ST. GEORGE — Following the Florida school shooting last week, the Washington County School District sent a letter to parents reaffirming their commitment to safety.
The letter, which was sent by the Superintendent Larry Bergeson, mentioned steps the district is doing to make schools safer, including following a “standard response protocol” for emergencies, coordinating with local law enforcement and having resource officers in every secondary school in the district.
“Like you, we were shocked by the recent tragedy that took place at Marjory Stoneman Douglas High School in Broward County, Florida,” Bergeson wrote in the letter. “Such senseless tragedies shake us to the core and once again, bring discussions to the forefront about students, schools and safety.”
The Feb. 14 shooting at the high school in Florida left 17 students killed and 15 more injured, allegedly at the hands of a former student. Although incidents like that are unpredictable, there are steps the Washington County School District can take to make schools more safe in the case of an emergency, district communication director Steve Dunham said.
“When you have an incident like the one you had in Florida, you feel scared, you feel uncertain, but we’re doing everything we can to keep students safe,” he said.
When there is a possible threat near or in the school, Dunham said the district follows a “lock down, lock out” procedure, where the exterior building doors and classroom doors are locked. This procedure is practiced frequently by Washington County schools in emergency drills, Dunham said.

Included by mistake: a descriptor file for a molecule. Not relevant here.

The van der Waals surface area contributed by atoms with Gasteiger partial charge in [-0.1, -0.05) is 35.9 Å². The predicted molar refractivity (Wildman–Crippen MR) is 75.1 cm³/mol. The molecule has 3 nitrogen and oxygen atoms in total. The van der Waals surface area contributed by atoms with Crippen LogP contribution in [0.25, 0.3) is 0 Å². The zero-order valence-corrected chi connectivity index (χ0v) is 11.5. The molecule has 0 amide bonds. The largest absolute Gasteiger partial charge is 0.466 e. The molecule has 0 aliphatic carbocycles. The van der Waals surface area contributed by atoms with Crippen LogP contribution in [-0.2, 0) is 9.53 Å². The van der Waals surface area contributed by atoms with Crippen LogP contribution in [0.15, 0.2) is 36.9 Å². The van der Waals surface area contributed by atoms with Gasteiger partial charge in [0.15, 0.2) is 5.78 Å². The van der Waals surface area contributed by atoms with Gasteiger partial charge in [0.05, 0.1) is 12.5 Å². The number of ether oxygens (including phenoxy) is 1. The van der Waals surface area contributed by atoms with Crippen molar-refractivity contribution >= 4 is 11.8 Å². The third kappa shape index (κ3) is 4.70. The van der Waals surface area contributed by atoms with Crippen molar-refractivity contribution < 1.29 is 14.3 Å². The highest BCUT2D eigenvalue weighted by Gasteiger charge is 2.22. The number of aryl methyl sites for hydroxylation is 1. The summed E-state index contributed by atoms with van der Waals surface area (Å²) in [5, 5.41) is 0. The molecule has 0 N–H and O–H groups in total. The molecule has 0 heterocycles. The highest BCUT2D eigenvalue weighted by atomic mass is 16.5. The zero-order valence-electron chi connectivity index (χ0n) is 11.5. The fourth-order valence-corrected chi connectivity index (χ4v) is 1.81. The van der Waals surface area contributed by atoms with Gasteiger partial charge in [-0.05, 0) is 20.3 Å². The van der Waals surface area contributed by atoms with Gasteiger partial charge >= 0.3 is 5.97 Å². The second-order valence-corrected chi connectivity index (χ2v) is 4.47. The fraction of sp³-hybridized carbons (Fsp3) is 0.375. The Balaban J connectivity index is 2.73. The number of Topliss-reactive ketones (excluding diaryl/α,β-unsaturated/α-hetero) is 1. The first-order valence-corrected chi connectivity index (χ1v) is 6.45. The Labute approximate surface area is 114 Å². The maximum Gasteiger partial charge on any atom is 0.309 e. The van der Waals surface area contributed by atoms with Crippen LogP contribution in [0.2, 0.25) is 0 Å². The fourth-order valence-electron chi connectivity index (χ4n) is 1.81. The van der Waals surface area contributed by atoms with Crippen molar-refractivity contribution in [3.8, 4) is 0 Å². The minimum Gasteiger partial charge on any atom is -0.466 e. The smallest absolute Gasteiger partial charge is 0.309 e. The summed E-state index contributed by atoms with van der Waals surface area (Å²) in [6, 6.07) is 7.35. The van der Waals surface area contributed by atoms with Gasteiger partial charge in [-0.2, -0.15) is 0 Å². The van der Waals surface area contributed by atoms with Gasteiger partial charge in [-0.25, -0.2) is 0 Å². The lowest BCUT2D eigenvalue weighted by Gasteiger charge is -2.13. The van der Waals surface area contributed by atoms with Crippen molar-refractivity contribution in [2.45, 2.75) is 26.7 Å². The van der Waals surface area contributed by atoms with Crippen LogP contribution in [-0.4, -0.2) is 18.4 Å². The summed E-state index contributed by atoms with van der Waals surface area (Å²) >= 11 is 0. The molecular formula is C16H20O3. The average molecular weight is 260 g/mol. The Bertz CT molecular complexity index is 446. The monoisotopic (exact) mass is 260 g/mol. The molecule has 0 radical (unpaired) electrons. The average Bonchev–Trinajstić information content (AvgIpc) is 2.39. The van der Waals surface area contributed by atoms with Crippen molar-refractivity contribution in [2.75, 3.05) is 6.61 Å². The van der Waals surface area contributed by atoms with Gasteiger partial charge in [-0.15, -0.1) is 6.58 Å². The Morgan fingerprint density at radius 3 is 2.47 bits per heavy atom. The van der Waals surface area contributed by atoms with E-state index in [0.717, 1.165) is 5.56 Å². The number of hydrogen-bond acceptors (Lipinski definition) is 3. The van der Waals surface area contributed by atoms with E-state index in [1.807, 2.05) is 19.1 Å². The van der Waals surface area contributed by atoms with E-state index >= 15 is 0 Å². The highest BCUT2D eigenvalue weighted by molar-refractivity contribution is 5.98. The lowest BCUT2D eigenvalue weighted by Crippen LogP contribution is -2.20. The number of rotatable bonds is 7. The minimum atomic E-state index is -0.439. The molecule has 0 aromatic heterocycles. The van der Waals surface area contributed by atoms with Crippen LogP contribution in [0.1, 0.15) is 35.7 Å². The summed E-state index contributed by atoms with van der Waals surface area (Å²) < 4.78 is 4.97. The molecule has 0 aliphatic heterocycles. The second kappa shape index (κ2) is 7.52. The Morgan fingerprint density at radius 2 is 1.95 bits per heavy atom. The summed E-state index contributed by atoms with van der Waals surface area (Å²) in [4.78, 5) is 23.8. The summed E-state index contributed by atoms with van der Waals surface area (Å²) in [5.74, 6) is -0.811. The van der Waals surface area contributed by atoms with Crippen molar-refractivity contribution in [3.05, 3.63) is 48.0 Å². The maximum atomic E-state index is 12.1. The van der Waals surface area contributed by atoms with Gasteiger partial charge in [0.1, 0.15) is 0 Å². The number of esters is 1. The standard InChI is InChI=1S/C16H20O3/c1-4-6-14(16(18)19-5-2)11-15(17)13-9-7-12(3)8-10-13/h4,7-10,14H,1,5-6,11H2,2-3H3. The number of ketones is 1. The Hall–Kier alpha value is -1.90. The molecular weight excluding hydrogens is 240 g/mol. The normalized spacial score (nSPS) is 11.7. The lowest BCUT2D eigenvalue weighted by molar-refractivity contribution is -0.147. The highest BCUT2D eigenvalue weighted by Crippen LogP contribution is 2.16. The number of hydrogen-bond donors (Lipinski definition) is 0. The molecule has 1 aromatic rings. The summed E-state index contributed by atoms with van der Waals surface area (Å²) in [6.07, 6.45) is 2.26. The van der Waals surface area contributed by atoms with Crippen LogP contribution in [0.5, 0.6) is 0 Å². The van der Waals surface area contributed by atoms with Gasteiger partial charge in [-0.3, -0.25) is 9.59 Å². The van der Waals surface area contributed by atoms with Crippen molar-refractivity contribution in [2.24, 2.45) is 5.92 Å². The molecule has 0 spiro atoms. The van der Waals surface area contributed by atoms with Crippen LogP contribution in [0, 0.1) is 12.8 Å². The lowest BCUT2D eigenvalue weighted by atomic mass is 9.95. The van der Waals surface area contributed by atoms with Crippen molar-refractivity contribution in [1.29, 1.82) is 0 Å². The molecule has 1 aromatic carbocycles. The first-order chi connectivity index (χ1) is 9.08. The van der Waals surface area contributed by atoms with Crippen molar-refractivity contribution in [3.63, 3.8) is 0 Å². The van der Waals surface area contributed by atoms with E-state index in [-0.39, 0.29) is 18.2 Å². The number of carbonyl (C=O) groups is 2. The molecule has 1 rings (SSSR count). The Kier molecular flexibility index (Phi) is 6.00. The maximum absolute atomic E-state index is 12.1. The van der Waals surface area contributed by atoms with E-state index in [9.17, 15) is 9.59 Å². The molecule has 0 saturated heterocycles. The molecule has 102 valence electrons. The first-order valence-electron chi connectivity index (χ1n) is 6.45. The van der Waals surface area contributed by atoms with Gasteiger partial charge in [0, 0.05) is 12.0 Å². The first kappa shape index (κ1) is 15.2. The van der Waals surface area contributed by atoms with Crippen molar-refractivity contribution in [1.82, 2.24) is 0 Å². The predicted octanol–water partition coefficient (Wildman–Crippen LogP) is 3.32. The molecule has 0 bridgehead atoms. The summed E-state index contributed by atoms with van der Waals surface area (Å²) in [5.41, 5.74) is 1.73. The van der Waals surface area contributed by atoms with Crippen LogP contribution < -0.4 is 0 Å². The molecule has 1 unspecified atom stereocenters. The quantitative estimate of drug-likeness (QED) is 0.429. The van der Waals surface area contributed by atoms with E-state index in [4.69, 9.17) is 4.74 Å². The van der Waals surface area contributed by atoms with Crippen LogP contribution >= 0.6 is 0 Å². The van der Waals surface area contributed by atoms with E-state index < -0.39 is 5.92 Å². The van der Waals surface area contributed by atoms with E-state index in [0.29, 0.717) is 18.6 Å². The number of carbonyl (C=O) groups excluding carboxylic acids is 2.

“We are also one of the few districts in the state where every single secondary school has a school resource officer,” Dunham said.
The Washington County School District has had a school resource officer in every high school in the district since 1993, every middle school since 2002, and every intermediate school since 2004, Dunham said.
“Not only do these officers mitigate criminal activity on school grounds, but they also work to build trusting relationships with students so the youth feel they can report suspicious activity,” Bergeson wrote in the letter to parents.
In addition to having school resource officers in every secondary school, Dunham said the district works closely with all local law enforcement agencies to hold regular emergency training opportunities with them.
Many parents in the district have called the Washington County School District with concerns since the Florida school shooting, Dunham said.
“Some parents called us to thank us for sending the letter, while others wanted us to do more like add additional resource officers,” Dunham said. “There are always opportunities to improve.”
Dunham said the school district isn’t going to change any safety protocols at this time because he said the district is confident in the security provided by the existing protocols. However, there may be adjustments in the future to make schools safer, Dunham said.
“It’s important for parents to know that the 31,000 students who come to our schools every morning will be safe here,” Dunham said.
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